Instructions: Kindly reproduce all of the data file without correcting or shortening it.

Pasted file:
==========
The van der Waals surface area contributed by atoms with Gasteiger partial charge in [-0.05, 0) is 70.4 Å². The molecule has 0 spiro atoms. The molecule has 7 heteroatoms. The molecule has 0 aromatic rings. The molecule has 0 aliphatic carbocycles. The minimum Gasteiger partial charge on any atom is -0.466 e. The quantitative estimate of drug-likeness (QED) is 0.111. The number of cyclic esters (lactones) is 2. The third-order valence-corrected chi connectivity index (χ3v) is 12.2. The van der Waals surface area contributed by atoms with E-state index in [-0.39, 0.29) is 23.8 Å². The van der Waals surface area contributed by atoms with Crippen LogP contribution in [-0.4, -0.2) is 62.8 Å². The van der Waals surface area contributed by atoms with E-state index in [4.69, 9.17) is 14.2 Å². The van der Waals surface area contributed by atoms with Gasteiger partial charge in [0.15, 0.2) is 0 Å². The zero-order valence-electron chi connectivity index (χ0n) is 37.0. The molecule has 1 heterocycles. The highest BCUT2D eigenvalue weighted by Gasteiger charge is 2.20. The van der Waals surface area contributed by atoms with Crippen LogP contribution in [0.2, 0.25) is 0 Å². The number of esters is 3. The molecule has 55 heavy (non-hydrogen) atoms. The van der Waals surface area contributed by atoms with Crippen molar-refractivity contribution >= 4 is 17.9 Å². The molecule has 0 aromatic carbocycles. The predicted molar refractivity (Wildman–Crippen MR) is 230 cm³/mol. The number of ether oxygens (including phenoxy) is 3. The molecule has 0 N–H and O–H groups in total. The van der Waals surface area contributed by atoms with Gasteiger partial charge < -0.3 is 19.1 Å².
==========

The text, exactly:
The van der Waals surface area contributed by atoms with Gasteiger partial charge in [-0.05, 0) is 70.4 Å². The molecule has 0 spiro atoms. The molecule has 7 heteroatoms. The molecule has 0 aromatic rings. The molecule has 0 aliphatic carbocycles. The minimum Gasteiger partial charge on any atom is -0.466 e. The quantitative estimate of drug-likeness (QED) is 0.111. The number of cyclic esters (lactones) is 2. The third-order valence-corrected chi connectivity index (χ3v) is 12.2. The van der Waals surface area contributed by atoms with E-state index in [-0.39, 0.29) is 23.8 Å². The van der Waals surface area contributed by atoms with Crippen LogP contribution in [-0.4, -0.2) is 62.8 Å². The van der Waals surface area contributed by atoms with E-state index in [4.69, 9.17) is 14.2 Å². The van der Waals surface area contributed by atoms with Gasteiger partial charge in [0.15, 0.2) is 0 Å². The zero-order valence-electron chi connectivity index (χ0n) is 37.0. The molecule has 1 heterocycles. The highest BCUT2D eigenvalue weighted by Gasteiger charge is 2.20. The van der Waals surface area contributed by atoms with Crippen LogP contribution in [0.2, 0.25) is 0 Å². The number of esters is 3. The molecule has 55 heavy (non-hydrogen) atoms. The van der Waals surface area contributed by atoms with Crippen molar-refractivity contribution >= 4 is 17.9 Å². The molecule has 0 aromatic carbocycles. The predicted molar refractivity (Wildman–Crippen MR) is 230 cm³/mol. The number of ether oxygens (including phenoxy) is 3. The molecule has 0 N–H and O–H groups in total. The van der Waals surface area contributed by atoms with Gasteiger partial charge < -0.3 is 19.1 Å².